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*Update and I am so upset. My 6mo is losing weight.

Posted by on Dec. 18, 2012 at 1:46 PM
  • 27 Replies

I cancelled Wednesday appointment.  She obviously is not the right physician for us.

UPDATE
So I have been doing things differently these past two weeks and thought things were going so much better.  I was confident going in today.  Well then I left there in tears.

I honestly feel like they ganged up on me.  In 2 weeks she gained an ounce.  So she did gain something but not enough.

They want me to stop breastfeeding for 2 days and give only formula.  Then to pump not to keep my supply up but to record how much I expressed.  ? Makes absolutely no sense. 
She said if she doesn't gain what they want (which I didn't even ask because I don't want to worry about it these two days).  She did say that at 6 months babies should be gaining a 1/4 of an ounce a day.

Then she said if she doesn't gain enough by Wednesday that they will admit her because there could be something else going on.  Like it was a threat.
 
I want to cancel the appointment but in the back of my mind I think what if something is wrong and I ignore it then I will be doing more harm then good.   Her 9 month appointment is with a different doctor!  All my babies have been smaller and off the chart so why are they being like this with me now.



So my 6mo old went to the doctors yesterday and apparently dropped a couple ounces.
At her 4 month check up the PA suggested I start supplementing with formula.  Kylee is my 3rd and all my babies have been small so that went in one ear and out the other especially since she had gained some weight.  
Kylee was in around Thanksgiving for being sick.  On 11/30 she weighed 12lbs 5oz.  Again gained from the last time she was in there.  Yesterday she weighed 12lbs 1oz.   So they gave me formula samples and want her back on the 12/31.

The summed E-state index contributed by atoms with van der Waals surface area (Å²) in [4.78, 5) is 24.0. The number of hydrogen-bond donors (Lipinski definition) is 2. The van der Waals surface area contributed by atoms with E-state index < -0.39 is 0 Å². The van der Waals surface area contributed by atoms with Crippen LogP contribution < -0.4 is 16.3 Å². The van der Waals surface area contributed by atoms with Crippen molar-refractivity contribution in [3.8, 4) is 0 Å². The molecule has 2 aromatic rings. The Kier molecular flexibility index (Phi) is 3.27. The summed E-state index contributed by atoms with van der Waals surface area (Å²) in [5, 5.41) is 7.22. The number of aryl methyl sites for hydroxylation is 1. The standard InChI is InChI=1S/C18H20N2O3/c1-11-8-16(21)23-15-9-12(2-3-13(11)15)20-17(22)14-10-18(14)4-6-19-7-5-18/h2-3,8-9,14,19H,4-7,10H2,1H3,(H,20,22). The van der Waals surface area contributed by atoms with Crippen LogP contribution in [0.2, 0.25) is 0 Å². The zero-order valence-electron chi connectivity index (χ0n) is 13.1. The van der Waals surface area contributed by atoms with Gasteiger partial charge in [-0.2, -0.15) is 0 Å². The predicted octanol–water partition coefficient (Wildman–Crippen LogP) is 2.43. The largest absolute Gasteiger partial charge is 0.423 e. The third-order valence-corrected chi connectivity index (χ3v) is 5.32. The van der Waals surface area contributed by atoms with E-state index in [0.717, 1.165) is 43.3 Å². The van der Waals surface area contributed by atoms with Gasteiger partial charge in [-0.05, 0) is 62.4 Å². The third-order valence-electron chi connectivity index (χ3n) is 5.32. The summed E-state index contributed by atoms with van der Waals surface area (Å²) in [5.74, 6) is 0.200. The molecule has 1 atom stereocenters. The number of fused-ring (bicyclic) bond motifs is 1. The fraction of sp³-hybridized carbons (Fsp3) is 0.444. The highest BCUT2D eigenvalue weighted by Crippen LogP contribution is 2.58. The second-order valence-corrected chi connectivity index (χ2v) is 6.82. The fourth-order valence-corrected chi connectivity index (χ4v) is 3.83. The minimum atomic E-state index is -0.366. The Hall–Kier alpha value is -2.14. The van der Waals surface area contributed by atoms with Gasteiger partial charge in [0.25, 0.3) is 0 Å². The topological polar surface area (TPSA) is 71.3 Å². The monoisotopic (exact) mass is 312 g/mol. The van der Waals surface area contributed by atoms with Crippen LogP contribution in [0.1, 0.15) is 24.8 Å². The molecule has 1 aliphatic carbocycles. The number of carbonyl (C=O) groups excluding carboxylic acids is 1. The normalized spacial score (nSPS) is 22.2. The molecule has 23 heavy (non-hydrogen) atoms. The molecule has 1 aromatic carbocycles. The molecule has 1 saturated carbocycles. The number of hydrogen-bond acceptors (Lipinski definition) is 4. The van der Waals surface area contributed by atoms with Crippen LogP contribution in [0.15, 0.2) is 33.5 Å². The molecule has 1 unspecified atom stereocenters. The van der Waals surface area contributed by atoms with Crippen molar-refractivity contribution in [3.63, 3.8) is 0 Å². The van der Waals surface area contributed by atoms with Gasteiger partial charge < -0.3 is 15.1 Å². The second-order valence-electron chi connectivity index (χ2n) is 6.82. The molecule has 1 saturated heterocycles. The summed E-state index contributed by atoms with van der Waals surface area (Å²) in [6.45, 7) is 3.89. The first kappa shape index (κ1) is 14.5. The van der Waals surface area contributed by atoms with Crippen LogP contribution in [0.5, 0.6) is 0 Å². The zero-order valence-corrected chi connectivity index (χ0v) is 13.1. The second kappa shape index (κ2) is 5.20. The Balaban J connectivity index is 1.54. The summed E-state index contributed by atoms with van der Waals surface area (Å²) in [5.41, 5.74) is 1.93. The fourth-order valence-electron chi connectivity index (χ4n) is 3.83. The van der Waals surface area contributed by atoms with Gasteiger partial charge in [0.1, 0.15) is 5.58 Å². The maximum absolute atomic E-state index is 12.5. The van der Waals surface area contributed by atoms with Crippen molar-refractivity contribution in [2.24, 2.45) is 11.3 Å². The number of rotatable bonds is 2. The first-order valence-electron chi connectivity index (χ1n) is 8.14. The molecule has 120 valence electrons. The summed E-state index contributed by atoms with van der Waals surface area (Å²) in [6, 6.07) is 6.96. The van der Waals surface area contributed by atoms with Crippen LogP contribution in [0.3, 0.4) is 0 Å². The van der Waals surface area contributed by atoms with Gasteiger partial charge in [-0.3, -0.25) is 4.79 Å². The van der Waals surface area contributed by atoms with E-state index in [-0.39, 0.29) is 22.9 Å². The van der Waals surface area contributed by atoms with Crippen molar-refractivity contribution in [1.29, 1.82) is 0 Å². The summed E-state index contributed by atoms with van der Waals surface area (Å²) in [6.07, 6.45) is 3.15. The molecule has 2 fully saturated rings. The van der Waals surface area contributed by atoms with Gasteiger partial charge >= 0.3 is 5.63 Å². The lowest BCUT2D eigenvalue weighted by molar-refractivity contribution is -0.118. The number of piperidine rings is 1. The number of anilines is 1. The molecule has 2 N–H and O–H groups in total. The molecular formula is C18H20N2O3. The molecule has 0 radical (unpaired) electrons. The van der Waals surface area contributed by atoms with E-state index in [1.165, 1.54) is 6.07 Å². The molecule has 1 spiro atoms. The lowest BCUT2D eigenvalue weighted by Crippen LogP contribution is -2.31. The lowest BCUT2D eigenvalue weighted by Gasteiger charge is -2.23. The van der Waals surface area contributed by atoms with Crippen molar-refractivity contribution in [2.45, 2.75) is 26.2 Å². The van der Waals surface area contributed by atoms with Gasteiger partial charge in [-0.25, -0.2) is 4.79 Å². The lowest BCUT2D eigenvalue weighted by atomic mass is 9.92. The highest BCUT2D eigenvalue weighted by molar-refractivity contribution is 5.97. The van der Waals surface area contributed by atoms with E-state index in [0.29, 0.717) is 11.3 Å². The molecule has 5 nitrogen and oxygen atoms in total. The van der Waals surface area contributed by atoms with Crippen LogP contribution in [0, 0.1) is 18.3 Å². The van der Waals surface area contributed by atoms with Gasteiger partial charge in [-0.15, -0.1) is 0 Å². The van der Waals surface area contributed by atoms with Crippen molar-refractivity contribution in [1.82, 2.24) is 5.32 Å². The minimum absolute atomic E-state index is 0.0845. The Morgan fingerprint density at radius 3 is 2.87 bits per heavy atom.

They suggested I nurse her like normal and give her 2-3oz of formula afterwards.  I haven't done it yet but I feel like I should.  I am tempted to give her BM (instead of formula) in a bottle after nursing.  I have plenty of milk so I was shocked.  
She nurses both sides about 6x a day.  She nurses on demand so it varies but that is the average.  Plus plenty of dirty diapers.

This is the longest I have EBF and I really thought it was going well but now I am seriously second guessing myself. 

I should add her birth weight was 7lbs 3.8oz and her lowest  weight was 6lbs 14oz.  So she hasn't even doubled weight yet.  :(  

What would you do? I would love your input.  

 

by on Dec. 18, 2012 at 1:46 PM
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Replies (1-10):
annaica
by on Dec. 18, 2012 at 1:53 PM
There is no reason to supplement with formula if you have breastmilk available to supplement with.
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annaica
by on Dec. 18, 2012 at 1:54 PM
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But personally, I wouldn't supppement. I would just try to nurse a little more :)
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K8wizzo
by Kate on Dec. 18, 2012 at 2:01 PM

I would try to nurse more often--every 1-2 hrs during the day--instead of supplementing .  She could have lost more agter the ill appointment if she was still sick and is now working on gaining that back.  Does she have any signs of a tongue tie?

Is My Baby Tongue-tied?

Now that more mothers are breastfeeding, tongue-tie (ankyloglossia) is on the forefront of medical research again. Some tongue-tied babies breastfeed without difficulty, others cause their mother pain, don't get enough milk, or have difficulty swallowing properly and are very unhappy during and after feeding.

If you are concerned that your baby may be tongue-tied, the following may help you decide if you need more help. An IBCLC (International Board Certified Lactation Consultant) can help with breastfeeding, and many different dentists and doctors can help if your baby needs treatment for tongue-tie. Seehttp://www.lowmilksupply.org/frenotomy.shtml for a list of doctors and dentists who are particularly good at diagnosing and treating tongue-tie.